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Keywords:

  • counterparty credit risk;
  • potential future exposure;
  • PFE;
  • state space sampling;
  • interest rate derivatives;
  • BGM model

Abstract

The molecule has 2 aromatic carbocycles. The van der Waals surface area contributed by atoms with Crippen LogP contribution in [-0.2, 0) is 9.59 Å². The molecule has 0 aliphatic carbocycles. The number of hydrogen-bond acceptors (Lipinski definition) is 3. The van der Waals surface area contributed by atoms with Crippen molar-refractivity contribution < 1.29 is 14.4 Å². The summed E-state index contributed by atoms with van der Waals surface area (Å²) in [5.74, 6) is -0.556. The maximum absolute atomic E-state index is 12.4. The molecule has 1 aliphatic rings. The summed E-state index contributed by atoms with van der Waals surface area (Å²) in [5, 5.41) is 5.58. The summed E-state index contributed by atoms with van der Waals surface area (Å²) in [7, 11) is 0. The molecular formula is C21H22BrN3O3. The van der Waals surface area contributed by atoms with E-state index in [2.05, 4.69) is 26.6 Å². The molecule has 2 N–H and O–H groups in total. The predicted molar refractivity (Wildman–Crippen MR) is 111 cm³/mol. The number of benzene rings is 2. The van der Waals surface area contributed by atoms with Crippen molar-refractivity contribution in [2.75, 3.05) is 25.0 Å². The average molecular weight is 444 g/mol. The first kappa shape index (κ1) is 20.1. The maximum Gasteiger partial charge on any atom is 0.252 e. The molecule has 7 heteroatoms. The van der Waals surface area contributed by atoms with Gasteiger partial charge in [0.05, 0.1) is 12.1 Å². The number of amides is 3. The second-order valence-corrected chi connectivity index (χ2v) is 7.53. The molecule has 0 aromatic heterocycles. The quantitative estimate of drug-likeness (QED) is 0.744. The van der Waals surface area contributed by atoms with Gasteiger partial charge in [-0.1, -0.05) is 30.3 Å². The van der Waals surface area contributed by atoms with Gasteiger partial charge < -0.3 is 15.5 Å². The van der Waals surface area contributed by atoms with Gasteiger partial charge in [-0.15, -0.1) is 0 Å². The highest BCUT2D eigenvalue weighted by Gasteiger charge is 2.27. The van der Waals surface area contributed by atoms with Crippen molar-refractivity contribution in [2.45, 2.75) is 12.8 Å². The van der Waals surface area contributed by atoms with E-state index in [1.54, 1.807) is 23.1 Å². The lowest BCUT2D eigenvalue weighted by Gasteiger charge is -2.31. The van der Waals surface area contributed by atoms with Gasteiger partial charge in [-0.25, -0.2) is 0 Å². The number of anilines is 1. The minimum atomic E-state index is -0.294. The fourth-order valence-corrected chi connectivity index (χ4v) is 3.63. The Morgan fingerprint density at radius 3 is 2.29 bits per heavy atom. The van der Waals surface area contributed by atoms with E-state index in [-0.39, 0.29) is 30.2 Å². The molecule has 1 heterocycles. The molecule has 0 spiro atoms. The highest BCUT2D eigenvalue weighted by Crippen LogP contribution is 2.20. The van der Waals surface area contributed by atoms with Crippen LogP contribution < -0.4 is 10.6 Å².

We investigate the use of the Brace–Gatarek–Musiela (BGM) model in potential future exposure (PFE) calculations for various exotic interest rate products. Monte Carlo simulation is required to generate PFE scenarios. If the pricing model is also implemented using Monte Carlo simulation, PFE calculations are exceptionally demanding, involving nested Monte Carlo simulations. To reduce computation time, we look at two approximate pricing methods—a Longstaff-Schwartz regression-based approach, and a finite difference approach using a drift approximated BGM model. Numerical results are presented for several different exotic trade types. PFE results delivered by the two approximate methods are compared with results obtained by full resimulation, i.e. nested Monte Carlo. In the test cases we looked at, both approaches produced good results and were several orders of magnitude faster than full resimulation. However, care must be taken when using the regression-based approach. In particular, results can vary significantly depending on the order of the polynomial basis functions used in the regressions. Copyright © 2009 Wilmott Magazine Ltd